Bombs are bad enough.
Francois: Do you know what kind of a bomb it was?
Clouseau: The exploding kind.
- from The Pink Panther Strikes Again
It's even worse when it's the exploding kind of monster.
Deadly Death Throes
While I refer to them as "exploding monsters" not all of them explode. Some melt in puddles of acid and take your weapon with them, some turn to stone, some do some kind of death blossom when finished off. In any case, it makes dealing a death blow to the monster potentially fatal, even if non-fatal blows don't otherwise harm you.
These kind of monsters are pretty straightforward - attacking them is fine, but killing them causes them to death a horrible backlash against their killer, or at least against those that surround them. Usually this takes the form of blowing up like the monster was made of thermite and nitroglycerine instead of flesh and blood.
Fans of Hardcore Diablo II will think about beloved characters who hit the wrong Stygian Doll at the wrong time and then had to stare at the screen showing their dead character.
Why do they explode?
There are broadly two types of excuses for a monster that blows up - physiology, and magic.
Physiology is the old "it's a big ball of toxic/noxious/explosive/flammable gas" monster, or "it's made of unstable negative energy," or the old "its blood is combustible upon exposure to air."
Magic explains the rest. The demon explodes because, well, f--- you guys for killing it. The witch has a dying curse. The draconians dissolve into acid for no reason you can tell. More technologically you have "it has a self-destruct device inside of it" or "we've got explosives!" - which for all practical purposes will work exactly like magic.
Most of the variations of this I've seen, used, or thought up vary the death throes, and include:
- Exploding additional effects (napalm, fragmentation, cold)
- Curse - either as bad luck ("It's bad luck to kill a wizard." - Malak), a disease, or a straight-up supernatural unhappy but temporary doom.
- Pool of Acid/Slime/Puke/whatever
- Death Blossom/Retributive Strike (basically, attacks everyone in an area for a few turns before dying)
- Poison gas
You get a split between fratricidal and non-fratricidal death throes, too. Some exploding monsters set off their friend's death throes, causing a huge series of explosions. This can be handy if you get one and kill off the rest, but equally it can be disastrous if you're caught in the overlapping explosions.
Non-fratricidal monsters have a more limited damage range. On one hand, you won't get the overlapping explosions bit. On the other hand, you can't use clever tactics and positioning to dispose of a bunch of them at once. The GM can get more mileage out of fratricidal explosions than out of, say, fratricidal curses or turning into pools of dangerous acid or poison gas clouds.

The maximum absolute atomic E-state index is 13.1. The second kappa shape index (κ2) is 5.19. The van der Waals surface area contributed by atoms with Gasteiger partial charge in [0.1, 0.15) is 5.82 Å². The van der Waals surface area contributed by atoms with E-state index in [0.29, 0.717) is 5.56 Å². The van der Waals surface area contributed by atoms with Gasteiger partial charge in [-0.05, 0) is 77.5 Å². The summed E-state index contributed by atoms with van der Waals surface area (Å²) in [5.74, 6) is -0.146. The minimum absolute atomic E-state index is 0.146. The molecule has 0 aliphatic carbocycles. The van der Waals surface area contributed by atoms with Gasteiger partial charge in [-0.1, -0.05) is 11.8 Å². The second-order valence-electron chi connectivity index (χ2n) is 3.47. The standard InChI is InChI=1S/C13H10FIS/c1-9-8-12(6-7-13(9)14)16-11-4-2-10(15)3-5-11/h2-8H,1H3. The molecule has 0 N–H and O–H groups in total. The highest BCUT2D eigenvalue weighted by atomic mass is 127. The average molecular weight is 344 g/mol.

Using Exploding Monsters
The decision between fratricidal and non-fratricidal, as well as the nature of the death throes/explosion, is critical.
For a GM, the difference affects how dangerous the monsters will be. If each and every Giant Gas Bladder Monster explodes and kills all that surround it, it'll be a quick encounter either way if the monsters all hang out in each other's blast radius. If they attack with more spacing, they might not be a big of a threat. PCs will benefit from tactics and ranged detonation tactics. On the other hand, monster might deliberately deploy exploding monsters to soften up the enemy - send in the Poppers and then follow them with your normal troopers. Hard on the exploding monsters, but their lifespan is short, anyway.
On the other hand, with non-fratricidal monsters (say, mummies with death curses), the GM doesn't need to worry about how they deploy beyond any normal tactics. They simply won't bother each other with their deaths. But the PCs might need to worry more - 10 mummies means 10 curses. Is it better to space that out, or have one guy deal 10 finishing blows and hope it's easier to de-curse him 10 times (if he lives . . . ) than spread out the effects? Or if it's damage, do you sacrifice one to save many, or try to spread out the damage?
In my personal experience, exploding monsters are a lot of fun - they add a lot of tension to encounters. Equally, players will moan about them but monsters that explode feel more fragile (and often are more fragile), since so much of the threat is tied up in their death throes. In GURPS, they're much less hardy (explode at -1xHP, instead of a chance of death and automatic death at -5xHP). You get that "fighting a glass cannon" deals it/can't take it feeling. It makes for a shorter but high-tension encounter.